My friend Edwin and I decided to go on a rather, sudden adventure with our bus passes.
Our adventure is really not that much of an ~adventure~ per se; we went downtown, visited some shops in Waikiki, walked the streets of Honolulu, and ended it all with a quick late lunch at a bistro in Chinatown.
I loved taking stolen photographs of Edwin. I’m not quite sure if he knows it about himself, but he is effortless with his movements; he flows freely with each step (and perhaps even life itself) that it seems like he is one with the wind. It must be because of his life as a dancer.
The White House. Not so sure if I’m allowed to take photographs of it.
Edwin. (Again.) We made a deal not to spend money during the day, so we went on a historic Honolulu tour instead.
The Iolani Palace. It was the royal residence of the rulers of Kingdom of Hawaii, from Kamehameha Dynasty (1845) to the Kalakaua Dynasty (1893). After the monarchy was overthrown in 1893, the palace was used as a capitol building. In 1978, it was restored and opened to the public as a museum.
The 18-ft King Kamehameha Statue. It was built to honor the monarch who united the Hawaiian islands to form the Kingdom of Hawaii. To this day, four statues stand among the islands to honor King Kamehameha I, Hawaii’s first King. This statue in particular, stands in front of the Ali’iolani Hale (the Hawaii Supreme Court). The statue itself has a long, rich history.
This was actually a second, commissioned statue, built after the ship delivering the original statue from Europe was (thought) lost a sea. The original statue was crafted by a Boston artist in Italy, who allegedly ignored photographs of Polynesians and fashioned the statue’s features among Europeans. It was then sent to France to be cast in Bronze.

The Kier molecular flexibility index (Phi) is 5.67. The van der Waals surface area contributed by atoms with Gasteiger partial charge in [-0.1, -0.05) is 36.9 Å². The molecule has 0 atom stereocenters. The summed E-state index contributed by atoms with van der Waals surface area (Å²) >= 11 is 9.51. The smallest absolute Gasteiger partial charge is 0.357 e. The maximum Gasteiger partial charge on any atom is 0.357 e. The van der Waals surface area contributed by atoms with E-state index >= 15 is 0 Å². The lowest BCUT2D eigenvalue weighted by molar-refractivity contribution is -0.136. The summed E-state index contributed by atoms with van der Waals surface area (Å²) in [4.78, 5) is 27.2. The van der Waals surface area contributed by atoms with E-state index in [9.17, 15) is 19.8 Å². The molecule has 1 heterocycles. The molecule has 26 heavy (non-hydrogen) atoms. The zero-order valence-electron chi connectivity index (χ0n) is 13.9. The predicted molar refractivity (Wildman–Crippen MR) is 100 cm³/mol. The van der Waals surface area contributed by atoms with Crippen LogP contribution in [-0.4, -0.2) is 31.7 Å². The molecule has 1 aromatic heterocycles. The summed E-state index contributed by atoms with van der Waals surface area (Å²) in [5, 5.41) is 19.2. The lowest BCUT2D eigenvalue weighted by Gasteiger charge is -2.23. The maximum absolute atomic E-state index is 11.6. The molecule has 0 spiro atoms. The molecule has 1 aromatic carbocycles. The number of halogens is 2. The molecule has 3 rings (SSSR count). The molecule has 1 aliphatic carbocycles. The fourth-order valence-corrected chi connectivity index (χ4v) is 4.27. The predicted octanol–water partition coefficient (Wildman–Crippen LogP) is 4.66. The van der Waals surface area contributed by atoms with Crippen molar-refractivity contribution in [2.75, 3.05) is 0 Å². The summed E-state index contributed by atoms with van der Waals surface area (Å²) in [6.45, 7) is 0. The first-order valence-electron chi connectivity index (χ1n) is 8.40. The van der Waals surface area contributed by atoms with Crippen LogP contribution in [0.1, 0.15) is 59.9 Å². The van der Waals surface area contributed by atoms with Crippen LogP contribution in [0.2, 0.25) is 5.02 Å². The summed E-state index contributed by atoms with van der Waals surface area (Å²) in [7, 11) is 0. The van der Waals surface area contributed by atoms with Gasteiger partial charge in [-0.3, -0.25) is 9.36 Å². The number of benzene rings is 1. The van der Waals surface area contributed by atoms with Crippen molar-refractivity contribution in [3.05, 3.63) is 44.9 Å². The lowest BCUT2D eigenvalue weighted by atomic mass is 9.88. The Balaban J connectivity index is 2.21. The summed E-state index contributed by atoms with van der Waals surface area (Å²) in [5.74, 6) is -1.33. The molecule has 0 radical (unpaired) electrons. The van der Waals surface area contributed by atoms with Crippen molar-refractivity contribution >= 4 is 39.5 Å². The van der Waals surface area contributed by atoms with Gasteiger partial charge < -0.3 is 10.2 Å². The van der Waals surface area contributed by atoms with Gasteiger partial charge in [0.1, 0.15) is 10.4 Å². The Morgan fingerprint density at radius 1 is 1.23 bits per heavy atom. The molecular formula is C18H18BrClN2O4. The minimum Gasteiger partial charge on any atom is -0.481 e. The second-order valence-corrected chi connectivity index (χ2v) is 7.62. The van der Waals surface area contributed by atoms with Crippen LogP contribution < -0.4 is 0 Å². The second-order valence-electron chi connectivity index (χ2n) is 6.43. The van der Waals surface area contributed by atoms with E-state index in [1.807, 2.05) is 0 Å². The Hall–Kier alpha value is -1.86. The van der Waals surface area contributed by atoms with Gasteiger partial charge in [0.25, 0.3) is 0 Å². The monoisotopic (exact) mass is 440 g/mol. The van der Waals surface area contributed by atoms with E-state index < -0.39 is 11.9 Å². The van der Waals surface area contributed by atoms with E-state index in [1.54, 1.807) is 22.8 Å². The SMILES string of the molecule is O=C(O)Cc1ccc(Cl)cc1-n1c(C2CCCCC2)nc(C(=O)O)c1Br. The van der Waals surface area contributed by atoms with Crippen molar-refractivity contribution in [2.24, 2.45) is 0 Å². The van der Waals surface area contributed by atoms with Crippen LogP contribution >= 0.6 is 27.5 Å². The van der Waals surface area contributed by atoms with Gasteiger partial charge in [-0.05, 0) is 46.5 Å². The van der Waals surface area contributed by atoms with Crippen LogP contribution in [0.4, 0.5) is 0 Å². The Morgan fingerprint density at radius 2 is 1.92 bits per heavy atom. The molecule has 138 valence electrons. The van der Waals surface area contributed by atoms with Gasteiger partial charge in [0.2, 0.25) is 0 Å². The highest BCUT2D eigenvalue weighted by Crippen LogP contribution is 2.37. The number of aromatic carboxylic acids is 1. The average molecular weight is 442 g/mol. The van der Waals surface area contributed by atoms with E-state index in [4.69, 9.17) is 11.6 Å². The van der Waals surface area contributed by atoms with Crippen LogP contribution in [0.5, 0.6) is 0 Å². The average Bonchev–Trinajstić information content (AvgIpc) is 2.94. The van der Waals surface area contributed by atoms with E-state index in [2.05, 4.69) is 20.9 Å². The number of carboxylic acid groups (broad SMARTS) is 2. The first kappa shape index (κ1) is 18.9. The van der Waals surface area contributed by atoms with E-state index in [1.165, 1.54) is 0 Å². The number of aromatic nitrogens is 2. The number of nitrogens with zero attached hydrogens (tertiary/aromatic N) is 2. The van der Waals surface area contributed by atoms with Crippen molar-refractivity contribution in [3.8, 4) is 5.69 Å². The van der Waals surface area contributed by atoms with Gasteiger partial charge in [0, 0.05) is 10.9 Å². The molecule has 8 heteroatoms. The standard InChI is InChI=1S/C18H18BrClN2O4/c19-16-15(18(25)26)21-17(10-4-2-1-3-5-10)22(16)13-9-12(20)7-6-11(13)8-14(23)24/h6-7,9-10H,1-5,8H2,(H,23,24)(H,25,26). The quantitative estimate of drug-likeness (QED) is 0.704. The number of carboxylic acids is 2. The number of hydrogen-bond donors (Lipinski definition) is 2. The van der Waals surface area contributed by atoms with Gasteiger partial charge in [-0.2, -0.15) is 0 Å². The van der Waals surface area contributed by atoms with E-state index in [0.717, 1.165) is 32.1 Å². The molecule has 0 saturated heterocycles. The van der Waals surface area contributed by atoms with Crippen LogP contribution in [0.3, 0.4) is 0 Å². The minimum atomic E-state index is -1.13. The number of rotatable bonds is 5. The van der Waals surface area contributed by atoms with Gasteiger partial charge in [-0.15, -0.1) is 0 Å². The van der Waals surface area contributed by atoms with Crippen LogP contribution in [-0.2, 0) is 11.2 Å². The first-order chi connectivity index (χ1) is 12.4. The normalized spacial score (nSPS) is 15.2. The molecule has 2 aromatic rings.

After islanders have found the original statute, they sold it to the captain of the wrecked ship for $500. The captain then sold it to its original artist for $875. It now stands in North Kohala in the Big Island, near the King’s birthplace.
The statues are ceremoniously adorned with fresh leis fashioned in Hawaii every June 11 of the year, to celebrate Kamehameha Day.
Edwin in front of the palace. Somehow I think he may be royalty in the past life. He seems to fit in so perfectly.
saorsa. (n.) freedom, liberty
We discussed so many existential crisis about life over coffee and it made me think how uncanny it was that Edwin, someone who is a few years younger than I am, has the same woes about life as I do. He inspires me with his passion for dancing and I told him how I thought he’d go so many places with his talent. I told him about how I once had a 9-5 job but was completely unhappy, and now, I learned that my life’s happiness is not defined by me making a living out of my passion, but by simply living my life for the sake of it.
Edwin made a short video blog about our day! You can watch it below. Check out his Youtube channel and watch his dance videos. He also teaches dance classes at a studio in Waihapu.
Happy Lunar New Year, my darlings! Here’s to a beautiful, fruitful, thrilling and amazing year ahead.